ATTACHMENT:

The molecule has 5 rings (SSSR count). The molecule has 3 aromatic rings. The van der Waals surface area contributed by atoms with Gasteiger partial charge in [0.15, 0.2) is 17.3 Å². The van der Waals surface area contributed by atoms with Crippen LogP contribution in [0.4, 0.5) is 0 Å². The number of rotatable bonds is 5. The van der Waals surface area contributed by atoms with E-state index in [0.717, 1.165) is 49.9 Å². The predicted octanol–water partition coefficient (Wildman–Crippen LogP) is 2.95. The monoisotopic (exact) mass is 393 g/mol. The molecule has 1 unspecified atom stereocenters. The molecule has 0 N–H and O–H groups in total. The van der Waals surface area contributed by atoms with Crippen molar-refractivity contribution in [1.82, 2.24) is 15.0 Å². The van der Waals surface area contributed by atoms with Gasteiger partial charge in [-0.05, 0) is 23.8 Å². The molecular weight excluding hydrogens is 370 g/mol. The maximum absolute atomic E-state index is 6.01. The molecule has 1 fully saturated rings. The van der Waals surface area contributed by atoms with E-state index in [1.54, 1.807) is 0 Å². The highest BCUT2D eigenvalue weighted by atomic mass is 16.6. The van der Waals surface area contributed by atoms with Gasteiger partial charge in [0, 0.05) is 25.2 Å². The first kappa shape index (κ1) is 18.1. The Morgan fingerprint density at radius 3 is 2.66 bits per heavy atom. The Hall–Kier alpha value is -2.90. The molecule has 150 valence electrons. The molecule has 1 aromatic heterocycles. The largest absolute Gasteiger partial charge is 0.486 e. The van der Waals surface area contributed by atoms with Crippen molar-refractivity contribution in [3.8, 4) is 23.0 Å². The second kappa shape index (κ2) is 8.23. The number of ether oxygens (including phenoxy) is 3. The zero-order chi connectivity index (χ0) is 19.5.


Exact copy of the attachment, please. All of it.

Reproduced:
The molecule has 5 rings (SSSR count). The molecule has 3 aromatic rings. The van der Waals surface area contributed by atoms with Gasteiger partial charge in [0.15, 0.2) is 17.3 Å². The van der Waals surface area contributed by atoms with Crippen LogP contribution in [0.4, 0.5) is 0 Å². The number of rotatable bonds is 5. The van der Waals surface area contributed by atoms with E-state index in [0.717, 1.165) is 49.9 Å². The predicted octanol–water partition coefficient (Wildman–Crippen LogP) is 2.95. The monoisotopic (exact) mass is 393 g/mol. The molecule has 1 unspecified atom stereocenters. The molecule has 0 N–H and O–H groups in total. The van der Waals surface area contributed by atoms with Crippen molar-refractivity contribution in [1.82, 2.24) is 15.0 Å². The van der Waals surface area contributed by atoms with Gasteiger partial charge in [-0.05, 0) is 23.8 Å². The molecular weight excluding hydrogens is 370 g/mol. The maximum absolute atomic E-state index is 6.01. The molecule has 1 fully saturated rings. The van der Waals surface area contributed by atoms with E-state index in [1.54, 1.807) is 0 Å². The highest BCUT2D eigenvalue weighted by atomic mass is 16.6. The van der Waals surface area contributed by atoms with Gasteiger partial charge in [0, 0.05) is 25.2 Å². The first kappa shape index (κ1) is 18.1. The Morgan fingerprint density at radius 3 is 2.66 bits per heavy atom. The Hall–Kier alpha value is -2.90. The molecule has 150 valence electrons. The molecule has 1 aromatic heterocycles. The largest absolute Gasteiger partial charge is 0.486 e. The van der Waals surface area contributed by atoms with Crippen molar-refractivity contribution in [3.8, 4) is 23.0 Å². The second kappa shape index (κ2) is 8.23. The number of ether oxygens (including phenoxy) is 3. The zero-order chi connectivity index (χ0) is 19.5.